This is Wittgenstein's collection of questions, statements, and observations on color. This is a must-read for visual artists and colorists in every field. Although the format is a bit tedious at first, you get into a rhythm and fall into a read-ponder-read cadence that this book requires.
imagine someone pointing to a place in the iris of a rembrandt eye and saying: "the walls in my room should be painted this colour". (9)

ludwig wittgenstein. remarks on colour. ed. g.e.m. anscombe. trans. linda l. mcalister and margarete schättle. oxford: blackwell publishing, 1977.
Erik Graff
Jun 07, 2012 Erik Graff rated it 3 of 5 stars  ·  review of another edition
Recommends it for: Wittgenstein fans
Recommended to Erik by: Bill Ellos
Shelves: philosophy
I read this with some interest, having done a paper on color theory for a science class freshman year in high school. This was read for an independent study conducted by Father William Ellos at Loyola University Chicago years later.
Best introduction to Wittgenstein since it discusses the logic of colour terms and not the psychology of colour perception.
III-295: "That which I am writing about so tediously, may be obvious to someone whose mind is less decrepit."
"295. That which I am writing about so tediously, may be obvious to someone whose mind is less decrepit."
Sara Leone
Along with Hans H. - biggest influence on my painting.
One of the most amazing things I have ever read.
A must for any colorist
Z marked it as to-read
Sep 15, 2014
Jessica marked it as to-read
Sep 09, 2014
Andrew marked it as to-read
Sep 04, 2014
Ksenia marked it as to-read
Aug 30, 2014
Catarina marked it as to-read
Aug 30, 2014
imightberong marked it as to-read
Aug 30, 2014
Nick Jirsa
Nick Jirsa marked it as to-read
Aug 24, 2014
Cecilia marked it as to-read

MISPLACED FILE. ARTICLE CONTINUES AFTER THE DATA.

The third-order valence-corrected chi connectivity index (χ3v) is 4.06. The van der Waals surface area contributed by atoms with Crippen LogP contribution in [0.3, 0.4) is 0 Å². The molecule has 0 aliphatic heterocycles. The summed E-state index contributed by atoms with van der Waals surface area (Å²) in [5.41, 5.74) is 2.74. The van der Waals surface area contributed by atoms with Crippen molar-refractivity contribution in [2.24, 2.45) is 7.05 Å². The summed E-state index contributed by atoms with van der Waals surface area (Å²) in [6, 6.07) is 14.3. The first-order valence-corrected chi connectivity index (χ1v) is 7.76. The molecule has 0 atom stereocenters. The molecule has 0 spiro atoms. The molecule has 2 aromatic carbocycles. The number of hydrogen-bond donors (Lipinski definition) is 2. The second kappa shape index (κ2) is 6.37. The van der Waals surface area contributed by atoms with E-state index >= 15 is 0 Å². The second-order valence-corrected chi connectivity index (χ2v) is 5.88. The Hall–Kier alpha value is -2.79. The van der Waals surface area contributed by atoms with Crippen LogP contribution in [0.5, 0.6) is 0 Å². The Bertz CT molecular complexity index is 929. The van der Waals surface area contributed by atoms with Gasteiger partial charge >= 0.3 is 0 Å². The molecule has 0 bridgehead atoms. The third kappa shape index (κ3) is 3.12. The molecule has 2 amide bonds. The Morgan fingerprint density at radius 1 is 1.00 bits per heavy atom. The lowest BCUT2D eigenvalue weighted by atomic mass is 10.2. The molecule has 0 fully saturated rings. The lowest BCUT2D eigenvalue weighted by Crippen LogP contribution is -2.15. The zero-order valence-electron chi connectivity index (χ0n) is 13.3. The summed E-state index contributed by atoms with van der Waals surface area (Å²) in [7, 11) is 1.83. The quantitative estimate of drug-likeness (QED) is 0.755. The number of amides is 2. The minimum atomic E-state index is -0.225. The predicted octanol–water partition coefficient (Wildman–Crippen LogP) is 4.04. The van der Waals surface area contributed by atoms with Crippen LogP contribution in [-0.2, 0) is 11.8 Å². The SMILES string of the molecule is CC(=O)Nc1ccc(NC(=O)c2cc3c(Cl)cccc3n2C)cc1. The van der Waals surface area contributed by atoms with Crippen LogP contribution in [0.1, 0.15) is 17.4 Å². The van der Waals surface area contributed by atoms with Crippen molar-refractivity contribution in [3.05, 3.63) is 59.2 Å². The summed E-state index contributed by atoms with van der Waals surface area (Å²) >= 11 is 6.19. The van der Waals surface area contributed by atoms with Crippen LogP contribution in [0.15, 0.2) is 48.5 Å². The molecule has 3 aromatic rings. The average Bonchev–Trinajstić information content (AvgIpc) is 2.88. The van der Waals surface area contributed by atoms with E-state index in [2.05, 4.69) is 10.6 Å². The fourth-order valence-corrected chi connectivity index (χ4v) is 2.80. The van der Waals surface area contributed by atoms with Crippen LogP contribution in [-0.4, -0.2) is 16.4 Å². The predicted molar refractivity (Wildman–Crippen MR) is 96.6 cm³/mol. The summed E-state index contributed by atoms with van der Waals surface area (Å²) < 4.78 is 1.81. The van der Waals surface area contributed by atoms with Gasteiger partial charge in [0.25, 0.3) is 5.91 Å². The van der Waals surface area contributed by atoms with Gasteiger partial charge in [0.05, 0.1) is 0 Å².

Aug 22, 2014
Darryl Zeigler
Darryl Zeigler marked it as to-read
Aug 21, 2014
Nic Foley
Nic Foley marked it as to-read
Aug 19, 2014
« previous 1 3 4 5 6 7 8 9 21 22 next »
There are no discussion topics on this book yet. Be the first to start one »
  • Wittgenstein on Rules and Private Language: An Elementary Exposition
  • Wittgenstein's Vienna
  • Theory of Colours
  • Ludwig Wittgenstein: The Duty of Genius
  • On Being Blue
  • Chromophobia
  • The Concept of Irony/Schelling Lecture Notes (Kierkegaard's Writings, Volume 2)
  • The Post Card: From Socrates to Freud and Beyond
  • Speech Acts: An Essay in the Philosophy of Language
  • Wittgenstein's Poker: The Story of a Ten-Minute Argument Between Two Great Philosophers
  • Lectures on the History of Moral Philosophy
  • Black: The History of a Color
  • Re Joyce
  • From a Logical Point of View: Nine Logico-Philosophical Essays
  • The Art of Color: The Subjective Experience and Objective Rationale of Color
  • On the Way to Language
  • Essential Works of Foucault (1954-1984), Volume 3: Power
  • Bright Earth: Art and the Invention of Color
Ludwig Josef Johann Wittgenstein (26 April 1889 – 29 April 1951) was an Austrian-British philosopher who worked primarily in logic, the philosophy of mathematics, the philosophy of mind, and the philosophy of language.

Described by Bertrand Russell as "the most perfect example I have ever known of genius as traditionally conceived, passionate, profound, intense, and dominating", he helped inspire t...more
More about Ludwig Wittgenstein...
Tractatus Logico-Philosophicus Philosophical Investigations On Certainty The Blue and Brown Books Culture and Value

Share This Book